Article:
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This eBook from the Gutenberg Project consists of approximately 186 pages of information about The Part Borne by the Dutch in the Discovery of Australia 1606-1765.

[* Resolution of the “Heeren XVII”, August 25, 1692; see also p. 60 infra.]

[** As regards this see J F GEBHARD Het leven van Witsen I., pp. 480 f.:  II. pp. 260 f. (Letter of Witsen to “Dr. Martin Lister, fellow of the Colledge of Physicians and R. S., concerning some late observations in Nova Hollandia” October 3, 1698), pp. 299 f. (Letter to Gijsbert Cuper at Deventer, 1698?) pp. 407, 414, 416]

[*** Witsen to Cuper, August 1, 1712 (GEBHARD p. 480).]

“The which is sorely to be regretted!"...The times of Van Diemen had failed to return; the spirit by which he was imbued no longer presided over the debates on colonial matters.  But his name is indissolubly bound up with the palmy days of Dutch discovery in the Far East, initiated by the East India Company.

Fortunately, in our time Holland again bears a part in what is done by cultured Europe for the scientific exploration of the unknown regions of the world.  In this field of inquiry the nineteenth century has again beheld her sons take a place which the achievements of their forefathers have as it were by right of inheritance assigned to them.

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DOCUMENTS.

I.

(1595) DUTCH NOTIONS RESPECTING THE SOUTH-LAND IN 1595.

Itinerario, Voyage ofte Schipvaert, van JAN HUYGEN VAN LINSCHOTEN naer Oost ofte Portugaels Indien [Itinerary, Voyage or Navigation of J. H. v.  L. to Eastern or Portuguese India]...t’ Amstelredam.  By Cornelis Claesz opt Water, in ’t Schrijf-boeck by de Oude Brugghe.  Anno CIC.IC.XCVI (1596?-Ed.)[*].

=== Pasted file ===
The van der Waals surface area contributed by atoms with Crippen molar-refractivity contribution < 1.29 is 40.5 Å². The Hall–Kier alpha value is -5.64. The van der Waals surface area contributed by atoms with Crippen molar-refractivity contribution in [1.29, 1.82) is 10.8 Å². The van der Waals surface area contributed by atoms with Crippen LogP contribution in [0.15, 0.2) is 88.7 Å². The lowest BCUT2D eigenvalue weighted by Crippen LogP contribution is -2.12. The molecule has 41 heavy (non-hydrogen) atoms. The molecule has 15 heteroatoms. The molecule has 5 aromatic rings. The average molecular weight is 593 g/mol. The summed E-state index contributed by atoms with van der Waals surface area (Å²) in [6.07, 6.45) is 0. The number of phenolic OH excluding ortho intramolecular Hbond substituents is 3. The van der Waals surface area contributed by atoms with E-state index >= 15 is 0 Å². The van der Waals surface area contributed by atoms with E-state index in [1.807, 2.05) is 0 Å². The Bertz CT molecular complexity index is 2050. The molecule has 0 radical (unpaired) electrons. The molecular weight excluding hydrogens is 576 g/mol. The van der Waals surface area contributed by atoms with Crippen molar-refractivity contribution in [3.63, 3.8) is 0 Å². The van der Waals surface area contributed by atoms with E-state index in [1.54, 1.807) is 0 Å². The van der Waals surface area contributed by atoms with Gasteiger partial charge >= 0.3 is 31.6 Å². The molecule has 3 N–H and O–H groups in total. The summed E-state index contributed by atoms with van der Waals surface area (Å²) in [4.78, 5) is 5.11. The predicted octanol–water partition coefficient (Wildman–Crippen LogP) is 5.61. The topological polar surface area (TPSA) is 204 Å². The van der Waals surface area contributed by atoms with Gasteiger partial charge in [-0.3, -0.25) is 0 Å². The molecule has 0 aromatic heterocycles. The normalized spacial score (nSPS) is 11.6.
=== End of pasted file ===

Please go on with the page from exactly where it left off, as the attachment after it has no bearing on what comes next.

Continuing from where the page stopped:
[* There may have been an earlier edition of this book.  At all events, the Netherlanders who in 1595 undertook the first voyage from Holland to India, were acquainted with the work either in manuscript or in print.  See the journal of this voyage, kept by Frank Van der Does, one of the sharers of the expedition, and printed in the second volume of J. K. J. De JONGE’S well-known book:  De Opkomst van het Nederlandsch gezag in Oost-Indie [The Rise of the Dutch power in the East Indies] (’s Gravenhage, Amsterdam MDCCCLXIV), pp. 287-372.  It may safely be assumed that Van Linschoten’s book contains everything that the Dutch knew of the East, when in 1595 Dutch vessels were first sent out to those remote regions.  Charts Nos 1 (a part of the Orbis terrarum combmdiosa descriptio.  Antverpiae apud joafiem Baptistam Vrient), and 2 (a part of the Exacta & accurata delineatio cum orarum maritimarum tum eijam locorum terrestrium quae in regionibus Chiua...una cum omnium vicinarum instilarum descriptjone ut sunt Sumatra, Java utraque...) give a survey of this knowledge so far as our present purpose is concerned.  I have made use of a copy of Van Linschoten’s work in the library of the Leyden University.]

Pag. 25.  Chapter the Twentieth.

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